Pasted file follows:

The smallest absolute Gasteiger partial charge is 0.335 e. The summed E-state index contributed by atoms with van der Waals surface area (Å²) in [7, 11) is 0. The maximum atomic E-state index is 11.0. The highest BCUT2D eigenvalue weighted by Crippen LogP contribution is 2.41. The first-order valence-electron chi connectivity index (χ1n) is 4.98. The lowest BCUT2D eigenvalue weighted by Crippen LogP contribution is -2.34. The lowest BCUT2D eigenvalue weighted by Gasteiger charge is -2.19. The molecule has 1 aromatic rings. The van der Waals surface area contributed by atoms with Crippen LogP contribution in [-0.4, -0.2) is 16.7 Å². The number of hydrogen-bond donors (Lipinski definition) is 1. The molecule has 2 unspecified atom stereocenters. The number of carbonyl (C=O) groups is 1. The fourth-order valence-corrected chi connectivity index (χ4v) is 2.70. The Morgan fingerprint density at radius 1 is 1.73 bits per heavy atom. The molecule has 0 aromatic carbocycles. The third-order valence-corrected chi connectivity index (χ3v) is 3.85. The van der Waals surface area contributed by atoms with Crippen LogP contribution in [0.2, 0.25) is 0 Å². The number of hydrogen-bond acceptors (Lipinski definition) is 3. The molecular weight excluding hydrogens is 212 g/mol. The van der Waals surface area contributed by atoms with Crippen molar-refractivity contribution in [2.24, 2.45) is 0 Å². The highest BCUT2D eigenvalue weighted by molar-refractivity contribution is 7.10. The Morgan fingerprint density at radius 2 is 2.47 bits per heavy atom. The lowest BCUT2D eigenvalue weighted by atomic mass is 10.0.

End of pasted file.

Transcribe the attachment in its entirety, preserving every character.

The smallest absolute Gasteiger partial charge is 0.335 e. The summed E-state index contributed by atoms with van der Waals surface area (Å²) in [7, 11) is 0. The maximum atomic E-state index is 11.0. The highest BCUT2D eigenvalue weighted by Crippen LogP contribution is 2.41. The first-order valence-electron chi connectivity index (χ1n) is 4.98. The lowest BCUT2D eigenvalue weighted by Crippen LogP contribution is -2.34. The lowest BCUT2D eigenvalue weighted by Gasteiger charge is -2.19. The molecule has 1 aromatic rings. The van der Waals surface area contributed by atoms with Crippen LogP contribution in [-0.4, -0.2) is 16.7 Å². The number of hydrogen-bond donors (Lipinski definition) is 1. The molecule has 2 unspecified atom stereocenters. The number of carbonyl (C=O) groups is 1. The fourth-order valence-corrected chi connectivity index (χ4v) is 2.70. The Morgan fingerprint density at radius 1 is 1.73 bits per heavy atom. The molecule has 0 aromatic carbocycles. The third-order valence-corrected chi connectivity index (χ3v) is 3.85. The van der Waals surface area contributed by atoms with Crippen LogP contribution in [0.2, 0.25) is 0 Å². The number of hydrogen-bond acceptors (Lipinski definition) is 3. The molecular weight excluding hydrogens is 212 g/mol. The van der Waals surface area contributed by atoms with Crippen molar-refractivity contribution in [2.24, 2.45) is 0 Å². The highest BCUT2D eigenvalue weighted by molar-refractivity contribution is 7.10. The Morgan fingerprint density at radius 2 is 2.47 bits per heavy atom. The lowest BCUT2D eigenvalue weighted by atomic mass is 10.0.